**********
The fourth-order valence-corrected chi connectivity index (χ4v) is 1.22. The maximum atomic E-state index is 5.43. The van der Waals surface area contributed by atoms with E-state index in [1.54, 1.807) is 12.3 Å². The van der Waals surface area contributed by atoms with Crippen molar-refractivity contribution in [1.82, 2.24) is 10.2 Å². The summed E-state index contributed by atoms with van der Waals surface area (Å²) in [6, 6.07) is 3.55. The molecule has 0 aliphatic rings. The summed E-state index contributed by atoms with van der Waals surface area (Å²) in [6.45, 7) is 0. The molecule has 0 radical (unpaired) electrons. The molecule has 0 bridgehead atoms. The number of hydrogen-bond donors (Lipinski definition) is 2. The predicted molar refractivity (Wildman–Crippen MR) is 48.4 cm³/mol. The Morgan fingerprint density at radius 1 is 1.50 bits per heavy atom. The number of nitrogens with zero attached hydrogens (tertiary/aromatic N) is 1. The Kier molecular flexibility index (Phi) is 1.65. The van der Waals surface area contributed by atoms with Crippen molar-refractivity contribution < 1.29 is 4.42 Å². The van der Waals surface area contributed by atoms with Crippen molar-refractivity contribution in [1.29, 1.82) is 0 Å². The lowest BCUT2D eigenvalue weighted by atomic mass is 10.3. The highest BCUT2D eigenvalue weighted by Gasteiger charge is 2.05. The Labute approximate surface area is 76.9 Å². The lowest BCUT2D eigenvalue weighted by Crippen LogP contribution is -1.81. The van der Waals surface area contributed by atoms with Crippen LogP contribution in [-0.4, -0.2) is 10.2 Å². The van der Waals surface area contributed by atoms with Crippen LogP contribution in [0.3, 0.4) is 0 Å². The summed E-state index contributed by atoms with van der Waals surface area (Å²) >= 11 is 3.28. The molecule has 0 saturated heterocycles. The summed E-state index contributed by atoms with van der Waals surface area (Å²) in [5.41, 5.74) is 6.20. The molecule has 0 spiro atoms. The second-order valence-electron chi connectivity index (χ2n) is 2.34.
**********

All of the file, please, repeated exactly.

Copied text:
The fourth-order valence-corrected chi connectivity index (χ4v) is 1.22. The maximum atomic E-state index is 5.43. The van der Waals surface area contributed by atoms with E-state index in [1.54, 1.807) is 12.3 Å². The van der Waals surface area contributed by atoms with Crippen molar-refractivity contribution in [1.82, 2.24) is 10.2 Å². The summed E-state index contributed by atoms with van der Waals surface area (Å²) in [6, 6.07) is 3.55. The molecule has 0 aliphatic rings. The summed E-state index contributed by atoms with van der Waals surface area (Å²) in [6.45, 7) is 0. The molecule has 0 radical (unpaired) electrons. The molecule has 0 bridgehead atoms. The number of hydrogen-bond donors (Lipinski definition) is 2. The predicted molar refractivity (Wildman–Crippen MR) is 48.4 cm³/mol. The Morgan fingerprint density at radius 1 is 1.50 bits per heavy atom. The number of nitrogens with zero attached hydrogens (tertiary/aromatic N) is 1. The Kier molecular flexibility index (Phi) is 1.65. The van der Waals surface area contributed by atoms with Crippen molar-refractivity contribution < 1.29 is 4.42 Å². The van der Waals surface area contributed by atoms with Crippen molar-refractivity contribution in [1.29, 1.82) is 0 Å². The lowest BCUT2D eigenvalue weighted by atomic mass is 10.3. The highest BCUT2D eigenvalue weighted by Gasteiger charge is 2.05. The Labute approximate surface area is 76.9 Å². The lowest BCUT2D eigenvalue weighted by Crippen LogP contribution is -1.81. The van der Waals surface area contributed by atoms with Crippen LogP contribution in [-0.4, -0.2) is 10.2 Å². The van der Waals surface area contributed by atoms with Crippen LogP contribution in [0.3, 0.4) is 0 Å². The summed E-state index contributed by atoms with van der Waals surface area (Å²) >= 11 is 3.28. The molecule has 0 saturated heterocycles. The summed E-state index contributed by atoms with van der Waals surface area (Å²) in [5.41, 5.74) is 6.20. The molecule has 0 spiro atoms. The second-order valence-electron chi connectivity index (χ2n) is 2.34.